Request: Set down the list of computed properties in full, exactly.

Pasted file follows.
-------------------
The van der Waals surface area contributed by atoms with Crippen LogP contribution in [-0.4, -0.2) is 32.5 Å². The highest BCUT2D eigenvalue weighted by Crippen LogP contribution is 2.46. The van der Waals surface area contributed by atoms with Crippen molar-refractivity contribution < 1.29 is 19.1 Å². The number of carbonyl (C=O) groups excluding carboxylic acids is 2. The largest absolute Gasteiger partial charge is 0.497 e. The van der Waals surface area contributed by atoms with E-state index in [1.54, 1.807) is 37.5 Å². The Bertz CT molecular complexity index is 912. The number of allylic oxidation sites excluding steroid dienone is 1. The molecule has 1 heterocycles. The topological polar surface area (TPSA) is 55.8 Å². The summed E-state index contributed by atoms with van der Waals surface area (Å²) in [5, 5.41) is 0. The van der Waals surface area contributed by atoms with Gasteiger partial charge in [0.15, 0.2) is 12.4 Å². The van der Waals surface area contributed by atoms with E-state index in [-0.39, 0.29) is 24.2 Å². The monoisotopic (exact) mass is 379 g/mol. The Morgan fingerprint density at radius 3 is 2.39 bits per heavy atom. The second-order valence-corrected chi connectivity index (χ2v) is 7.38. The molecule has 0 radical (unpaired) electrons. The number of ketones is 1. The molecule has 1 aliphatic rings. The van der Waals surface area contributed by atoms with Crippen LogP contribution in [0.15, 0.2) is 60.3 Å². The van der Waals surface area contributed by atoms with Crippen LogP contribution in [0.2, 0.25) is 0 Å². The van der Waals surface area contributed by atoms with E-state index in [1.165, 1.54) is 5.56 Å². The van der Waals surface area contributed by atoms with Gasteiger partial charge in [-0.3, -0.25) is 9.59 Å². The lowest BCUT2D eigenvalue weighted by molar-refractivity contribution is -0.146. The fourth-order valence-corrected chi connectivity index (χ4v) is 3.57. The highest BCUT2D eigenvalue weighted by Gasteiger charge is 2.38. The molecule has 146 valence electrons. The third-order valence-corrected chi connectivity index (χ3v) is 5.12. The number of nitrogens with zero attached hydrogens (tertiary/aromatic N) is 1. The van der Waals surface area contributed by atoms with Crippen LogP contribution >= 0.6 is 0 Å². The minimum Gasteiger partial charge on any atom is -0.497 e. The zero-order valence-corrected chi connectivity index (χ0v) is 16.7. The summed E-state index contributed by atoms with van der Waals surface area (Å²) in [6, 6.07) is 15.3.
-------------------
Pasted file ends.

The van der Waals surface area contributed by atoms with Crippen LogP contribution in [-0.4, -0.2) is 32.5 Å². The highest BCUT2D eigenvalue weighted by Crippen LogP contribution is 2.46. The van der Waals surface area contributed by atoms with Crippen molar-refractivity contribution < 1.29 is 19.1 Å². The number of carbonyl (C=O) groups excluding carboxylic acids is 2. The largest absolute Gasteiger partial charge is 0.497 e. The van der Waals surface area contributed by atoms with E-state index in [1.54, 1.807) is 37.5 Å². The Bertz CT molecular complexity index is 912. The number of allylic oxidation sites excluding steroid dienone is 1. The molecule has 1 heterocycles. The topological polar surface area (TPSA) is 55.8 Å². The summed E-state index contributed by atoms with van der Waals surface area (Å²) in [5, 5.41) is 0. The van der Waals surface area contributed by atoms with Gasteiger partial charge in [0.15, 0.2) is 12.4 Å². The van der Waals surface area contributed by atoms with E-state index in [-0.39, 0.29) is 24.2 Å². The monoisotopic (exact) mass is 379 g/mol. The Morgan fingerprint density at radius 3 is 2.39 bits per heavy atom. The second-order valence-corrected chi connectivity index (χ2v) is 7.38. The molecule has 0 radical (unpaired) electrons. The number of ketones is 1. The molecule has 1 aliphatic rings. The van der Waals surface area contributed by atoms with Crippen LogP contribution in [0.15, 0.2) is 60.3 Å². The van der Waals surface area contributed by atoms with Crippen LogP contribution in [0.2, 0.25) is 0 Å². The van der Waals surface area contributed by atoms with E-state index in [1.165, 1.54) is 5.56 Å². The van der Waals surface area contributed by atoms with Gasteiger partial charge in [-0.3, -0.25) is 9.59 Å². The lowest BCUT2D eigenvalue weighted by molar-refractivity contribution is -0.146. The fourth-order valence-corrected chi connectivity index (χ4v) is 3.57. The highest BCUT2D eigenvalue weighted by Gasteiger charge is 2.38. The molecule has 146 valence electrons. The third-order valence-corrected chi connectivity index (χ3v) is 5.12. The number of nitrogens with zero attached hydrogens (tertiary/aromatic N) is 1. The van der Waals surface area contributed by atoms with Crippen LogP contribution >= 0.6 is 0 Å². The minimum Gasteiger partial charge on any atom is -0.497 e. The zero-order valence-corrected chi connectivity index (χ0v) is 16.7. The summed E-state index contributed by atoms with van der Waals surface area (Å²) in [6, 6.07) is 15.3.